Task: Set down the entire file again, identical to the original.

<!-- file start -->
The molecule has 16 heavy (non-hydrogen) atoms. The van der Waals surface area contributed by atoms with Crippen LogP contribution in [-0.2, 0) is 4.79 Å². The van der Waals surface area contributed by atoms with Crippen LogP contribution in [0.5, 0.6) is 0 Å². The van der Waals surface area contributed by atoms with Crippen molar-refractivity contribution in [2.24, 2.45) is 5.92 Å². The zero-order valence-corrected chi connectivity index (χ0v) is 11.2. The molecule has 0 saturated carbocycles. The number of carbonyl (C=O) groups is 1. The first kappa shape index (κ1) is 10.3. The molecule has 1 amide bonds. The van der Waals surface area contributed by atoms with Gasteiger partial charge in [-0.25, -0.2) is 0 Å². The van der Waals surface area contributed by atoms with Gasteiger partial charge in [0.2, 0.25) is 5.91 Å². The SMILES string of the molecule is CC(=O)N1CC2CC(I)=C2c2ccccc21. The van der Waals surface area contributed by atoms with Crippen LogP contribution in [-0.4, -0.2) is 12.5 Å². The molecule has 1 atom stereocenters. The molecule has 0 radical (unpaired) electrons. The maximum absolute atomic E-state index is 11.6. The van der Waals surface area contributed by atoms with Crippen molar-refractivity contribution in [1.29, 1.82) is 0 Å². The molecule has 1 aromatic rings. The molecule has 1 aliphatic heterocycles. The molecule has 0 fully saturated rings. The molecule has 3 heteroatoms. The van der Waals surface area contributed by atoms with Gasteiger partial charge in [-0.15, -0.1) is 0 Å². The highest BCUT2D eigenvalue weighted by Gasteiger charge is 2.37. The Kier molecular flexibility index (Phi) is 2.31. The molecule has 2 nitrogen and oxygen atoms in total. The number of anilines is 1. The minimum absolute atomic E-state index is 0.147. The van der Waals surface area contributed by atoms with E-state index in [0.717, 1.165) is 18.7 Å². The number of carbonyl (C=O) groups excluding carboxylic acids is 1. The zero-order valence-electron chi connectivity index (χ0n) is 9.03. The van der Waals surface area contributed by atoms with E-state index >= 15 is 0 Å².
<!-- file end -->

The molecule has 16 heavy (non-hydrogen) atoms. The van der Waals surface area contributed by atoms with Crippen LogP contribution in [-0.2, 0) is 4.79 Å². The van der Waals surface area contributed by atoms with Crippen LogP contribution in [0.5, 0.6) is 0 Å². The van der Waals surface area contributed by atoms with Crippen molar-refractivity contribution in [2.24, 2.45) is 5.92 Å². The zero-order valence-corrected chi connectivity index (χ0v) is 11.2. The molecule has 0 saturated carbocycles. The number of carbonyl (C=O) groups is 1. The first kappa shape index (κ1) is 10.3. The molecule has 1 amide bonds. The van der Waals surface area contributed by atoms with Gasteiger partial charge in [-0.25, -0.2) is 0 Å². The van der Waals surface area contributed by atoms with Gasteiger partial charge in [0.2, 0.25) is 5.91 Å². The SMILES string of the molecule is CC(=O)N1CC2CC(I)=C2c2ccccc21. The van der Waals surface area contributed by atoms with Crippen LogP contribution in [-0.4, -0.2) is 12.5 Å². The molecule has 1 atom stereocenters. The molecule has 0 radical (unpaired) electrons. The maximum absolute atomic E-state index is 11.6. The van der Waals surface area contributed by atoms with Crippen molar-refractivity contribution in [1.29, 1.82) is 0 Å². The molecule has 1 aromatic rings. The molecule has 1 aliphatic heterocycles. The molecule has 0 fully saturated rings. The molecule has 3 heteroatoms. The van der Waals surface area contributed by atoms with Gasteiger partial charge in [-0.15, -0.1) is 0 Å². The highest BCUT2D eigenvalue weighted by Gasteiger charge is 2.37. The Kier molecular flexibility index (Phi) is 2.31. The molecule has 2 nitrogen and oxygen atoms in total. The number of anilines is 1. The minimum absolute atomic E-state index is 0.147. The van der Waals surface area contributed by atoms with E-state index in [0.717, 1.165) is 18.7 Å². The number of carbonyl (C=O) groups excluding carboxylic acids is 1. The zero-order valence-electron chi connectivity index (χ0n) is 9.03. The van der Waals surface area contributed by atoms with E-state index >= 15 is 0 Å².